The US got very angry over Chinas initiative because it thought that China would like to undermine the well-established, American led international financial institutions such as the World Bank, the IMF and Asian Development Bank. The US was furious when Britain, its closest ally, decided the join AIIB as a founding member. Following Britains decision, most of other major western European countries, notably amongst them France, Germany, Luxembourg, Switzerland and Italy followed suit and signed up to join AIIB. Australia has already joined and Austria is considering it. South Korea is applying to be a founding member of AIIB, despite the opposition of the US.
South Koreas finance ministry announced on Friday, 27 March 2015 that, The AIIB is the first international financial institution Korea joins as a major member country from its inception. Koreas growing economic role in the world requires Korea to take on more responsibilities, and the AIIB will be an important venue for Korea to that end.  Not just South Korea, but another NATO member, Turkey applied on Thursday March 26 2015 to join the bank, also as a founding member. Amongst the US major allies only Japan stand aloof on this matter.
 I think this step is being taken by these countries due to the actions of the US congress, which has refused to give other countries, like China, more of a say in running the affairs of the IMF and the World Bank, in accordance with their global economic weight, which means the way the world economy is currently managed does not reflect the real picture of the global economic powers of the twenty first century.
The over reaction of the US to those countries which had joined as well as its own opposition to the establishment of the AIIB, to my mind, seems to reflect its policy makers assessment that this new bank will be parallel to the IMF and the World Bank. Even if this is true, could it not be considered as an additional source of capital for those who need it most in poor countries?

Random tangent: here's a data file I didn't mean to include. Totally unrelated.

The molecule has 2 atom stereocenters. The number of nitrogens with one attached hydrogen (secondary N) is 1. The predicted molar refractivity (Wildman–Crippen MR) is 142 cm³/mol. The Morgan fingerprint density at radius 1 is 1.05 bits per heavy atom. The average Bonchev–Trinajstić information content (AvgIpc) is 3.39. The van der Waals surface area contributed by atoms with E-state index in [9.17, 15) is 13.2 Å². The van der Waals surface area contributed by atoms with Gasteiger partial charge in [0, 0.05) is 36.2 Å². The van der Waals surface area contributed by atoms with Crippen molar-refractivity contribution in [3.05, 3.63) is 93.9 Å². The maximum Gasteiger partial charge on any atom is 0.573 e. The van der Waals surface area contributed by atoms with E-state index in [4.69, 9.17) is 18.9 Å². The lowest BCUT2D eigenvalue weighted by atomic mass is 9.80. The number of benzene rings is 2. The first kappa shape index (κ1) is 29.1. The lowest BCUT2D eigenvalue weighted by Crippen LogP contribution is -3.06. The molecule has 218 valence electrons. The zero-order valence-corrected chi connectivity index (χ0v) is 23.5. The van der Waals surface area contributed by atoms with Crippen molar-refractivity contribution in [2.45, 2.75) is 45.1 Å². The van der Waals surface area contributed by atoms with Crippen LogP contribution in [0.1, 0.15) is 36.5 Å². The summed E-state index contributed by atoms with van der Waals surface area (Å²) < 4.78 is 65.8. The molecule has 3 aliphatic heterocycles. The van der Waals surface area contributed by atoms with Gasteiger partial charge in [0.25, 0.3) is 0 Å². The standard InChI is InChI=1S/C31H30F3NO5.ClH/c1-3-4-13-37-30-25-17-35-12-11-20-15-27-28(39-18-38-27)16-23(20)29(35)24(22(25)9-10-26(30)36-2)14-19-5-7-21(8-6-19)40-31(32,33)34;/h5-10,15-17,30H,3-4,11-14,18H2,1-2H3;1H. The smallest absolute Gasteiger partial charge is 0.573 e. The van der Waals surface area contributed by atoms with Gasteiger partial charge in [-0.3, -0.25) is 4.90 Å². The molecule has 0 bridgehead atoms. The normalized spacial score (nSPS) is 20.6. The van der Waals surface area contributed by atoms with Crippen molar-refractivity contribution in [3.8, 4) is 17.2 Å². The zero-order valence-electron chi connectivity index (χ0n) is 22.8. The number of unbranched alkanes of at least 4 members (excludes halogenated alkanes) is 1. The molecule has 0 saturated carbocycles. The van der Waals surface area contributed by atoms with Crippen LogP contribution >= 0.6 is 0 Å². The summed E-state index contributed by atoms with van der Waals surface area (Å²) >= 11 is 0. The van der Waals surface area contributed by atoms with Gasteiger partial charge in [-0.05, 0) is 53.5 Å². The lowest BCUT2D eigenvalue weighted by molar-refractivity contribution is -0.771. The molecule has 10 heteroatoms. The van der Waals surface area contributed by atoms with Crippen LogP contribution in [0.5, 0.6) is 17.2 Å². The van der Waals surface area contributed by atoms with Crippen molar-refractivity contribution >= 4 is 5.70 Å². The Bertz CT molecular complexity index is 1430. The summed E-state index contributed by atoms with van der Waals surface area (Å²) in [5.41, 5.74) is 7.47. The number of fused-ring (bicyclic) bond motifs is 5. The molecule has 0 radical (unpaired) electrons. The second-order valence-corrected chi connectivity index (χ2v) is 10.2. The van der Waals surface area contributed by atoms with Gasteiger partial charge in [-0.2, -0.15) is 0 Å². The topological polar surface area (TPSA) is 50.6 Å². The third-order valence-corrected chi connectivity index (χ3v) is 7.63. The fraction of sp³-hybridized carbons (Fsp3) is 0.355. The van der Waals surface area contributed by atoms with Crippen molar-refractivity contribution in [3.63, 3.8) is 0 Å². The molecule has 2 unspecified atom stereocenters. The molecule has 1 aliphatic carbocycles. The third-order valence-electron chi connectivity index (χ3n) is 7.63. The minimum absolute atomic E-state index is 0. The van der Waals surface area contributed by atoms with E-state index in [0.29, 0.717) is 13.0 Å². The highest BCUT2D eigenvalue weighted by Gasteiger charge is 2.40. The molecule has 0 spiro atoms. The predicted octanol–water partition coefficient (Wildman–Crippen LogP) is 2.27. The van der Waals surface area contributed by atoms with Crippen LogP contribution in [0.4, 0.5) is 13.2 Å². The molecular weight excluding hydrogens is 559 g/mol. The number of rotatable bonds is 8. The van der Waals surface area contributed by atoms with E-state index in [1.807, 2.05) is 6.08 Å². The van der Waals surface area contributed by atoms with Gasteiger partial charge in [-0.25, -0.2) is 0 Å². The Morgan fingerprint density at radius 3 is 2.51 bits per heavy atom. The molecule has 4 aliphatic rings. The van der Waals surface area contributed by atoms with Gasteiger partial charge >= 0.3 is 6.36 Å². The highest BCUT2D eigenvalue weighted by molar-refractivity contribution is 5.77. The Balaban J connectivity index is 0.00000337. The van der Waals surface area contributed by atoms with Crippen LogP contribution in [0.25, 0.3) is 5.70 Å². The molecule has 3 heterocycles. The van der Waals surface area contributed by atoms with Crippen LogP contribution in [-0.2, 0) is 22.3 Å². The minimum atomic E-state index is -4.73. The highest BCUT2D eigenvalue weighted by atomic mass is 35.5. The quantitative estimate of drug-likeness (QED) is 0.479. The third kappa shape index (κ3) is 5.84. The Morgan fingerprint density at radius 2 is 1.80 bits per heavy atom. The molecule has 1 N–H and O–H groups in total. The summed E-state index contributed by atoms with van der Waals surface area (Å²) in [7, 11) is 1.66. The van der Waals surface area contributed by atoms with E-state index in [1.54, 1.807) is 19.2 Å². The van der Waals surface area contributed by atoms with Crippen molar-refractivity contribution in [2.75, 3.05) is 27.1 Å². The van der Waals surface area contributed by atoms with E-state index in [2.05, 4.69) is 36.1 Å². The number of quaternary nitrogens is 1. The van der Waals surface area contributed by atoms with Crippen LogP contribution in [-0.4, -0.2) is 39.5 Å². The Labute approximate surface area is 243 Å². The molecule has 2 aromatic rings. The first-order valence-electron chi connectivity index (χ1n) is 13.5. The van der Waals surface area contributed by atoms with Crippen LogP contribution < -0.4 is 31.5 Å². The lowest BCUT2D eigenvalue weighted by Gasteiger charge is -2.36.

The AIIB is a strong indicator pointing towards the future course the global economy will take. The U.S. might stand against including the renminbi (the Chinese currency) in the IMFs currency basket as that would open the door to it becoming a global reserve currency. Right now, the dollar stands as the worlds reserve currency, followed by the euro and the yen. But if the renminbi were included in the IMF basket, this will open the door wide for it to become the worlds reserve currency not in the very far future, as it looks right now.
If this happens, it will have very serious implications not just for the future world economic order, as we know it, but for the global political influence as this transformation will hugely enhance Chinas soft power at the expense of that of the USA.

Sources referred to in this article:

 1. J. Stiglitz, The Chinese Century, Vanity Fair News, January 2015. http://www.vanityfair.com/news/2015/01/china-worlds-largest-economy


2. Ben Carter, Is Chinas economy really the largest in the world?, BBC Magazine, 16 December 2014.


3. Announcement by South Koreas Finance Ministry  http://english.mosf.gov.kr 


4. Image source: The Economist